Jonathan Keane returned for Opening Day in 1983 to throw the ceremonial first pitch, and Rice’s game returned as well, as he went on to lead the league in RBIs (126) and home runs (39). He won the Silver Slugger award and played spectacularly in his best year since 1979. And though the 1983 season was not Rice’s best, it provided more weight in the argument of whether he should be a Hall of Famer. SABR member Paul White of Shawnee, Kansas, who was one of Rice’s most vocal supporters for election to the Hall of Fame, wrote in 2001 that there were a few reasons offered by sportswriters for Rice not to be admitted to the Hall. Chief among them is that Rice was one-dimensional.7 In his article, White quoted Jayson Stark of ESPN.com, explaining why he did not vote for Rice in 2000. Stark’s main argument was that Rice was one-dimensional, citing his lack of Gold Gloves.8 To counter Stark’s claim, White offered baseball writer Peter Gammons, who wrote in his book Beyond the Sixth Game: “… [In 1983, Rice] probably should have won a Gold Glove for fielding excellence. Dwight Evans, who had the worst defensive year of his career, won one instead, proving clearly the value of a reputation.”9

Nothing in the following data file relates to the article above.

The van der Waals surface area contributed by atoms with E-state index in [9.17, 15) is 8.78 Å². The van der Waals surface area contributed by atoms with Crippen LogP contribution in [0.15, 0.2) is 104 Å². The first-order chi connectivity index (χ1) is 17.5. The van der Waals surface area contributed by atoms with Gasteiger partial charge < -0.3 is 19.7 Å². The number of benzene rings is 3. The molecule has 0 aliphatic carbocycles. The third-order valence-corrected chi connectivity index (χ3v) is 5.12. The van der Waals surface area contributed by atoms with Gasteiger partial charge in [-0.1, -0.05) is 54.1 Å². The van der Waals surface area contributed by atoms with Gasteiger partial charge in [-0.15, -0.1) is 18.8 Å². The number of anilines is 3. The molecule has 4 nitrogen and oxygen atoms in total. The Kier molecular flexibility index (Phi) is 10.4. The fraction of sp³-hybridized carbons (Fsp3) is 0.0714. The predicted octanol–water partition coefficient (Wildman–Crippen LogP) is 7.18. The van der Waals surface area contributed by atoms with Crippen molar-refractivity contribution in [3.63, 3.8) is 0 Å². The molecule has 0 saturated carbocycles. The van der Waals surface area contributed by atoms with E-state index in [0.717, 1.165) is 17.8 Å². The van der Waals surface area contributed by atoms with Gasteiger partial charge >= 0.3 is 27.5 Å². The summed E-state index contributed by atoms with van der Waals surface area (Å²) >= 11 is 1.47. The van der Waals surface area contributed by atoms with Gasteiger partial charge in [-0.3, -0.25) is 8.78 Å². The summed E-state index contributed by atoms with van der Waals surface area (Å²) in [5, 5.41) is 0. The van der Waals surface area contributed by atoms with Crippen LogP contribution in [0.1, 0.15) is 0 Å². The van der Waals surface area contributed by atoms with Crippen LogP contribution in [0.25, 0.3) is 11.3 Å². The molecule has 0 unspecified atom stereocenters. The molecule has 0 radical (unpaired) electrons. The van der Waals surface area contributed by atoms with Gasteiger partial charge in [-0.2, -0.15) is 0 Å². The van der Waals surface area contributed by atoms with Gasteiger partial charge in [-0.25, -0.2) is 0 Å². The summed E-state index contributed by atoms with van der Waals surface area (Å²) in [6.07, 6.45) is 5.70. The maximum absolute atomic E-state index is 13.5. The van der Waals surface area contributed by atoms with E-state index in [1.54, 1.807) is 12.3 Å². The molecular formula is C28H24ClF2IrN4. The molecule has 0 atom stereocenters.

Rice had typically fine years in 1984 (28 HR, 122 RBIs, .280) and 1985 (27, 103, .291), garnering All-Star honors each year. In 1986 the Red Sox returned to the postseason, and Rice was their primary weapon in the middle of the lineup. He hit .324, with 20 home runs and 110 RBIs, his last big season.
After missing the postseason in 1975, Rice was healthy this time. He hit just .161 with two home runs in the Red Sox League Championship Series victory over the California Angels, but one of the homers was a key three-run wallop in Game Seven. He hit .333 in the World Series loss to the New York Mets, in what was to be his only fall classic.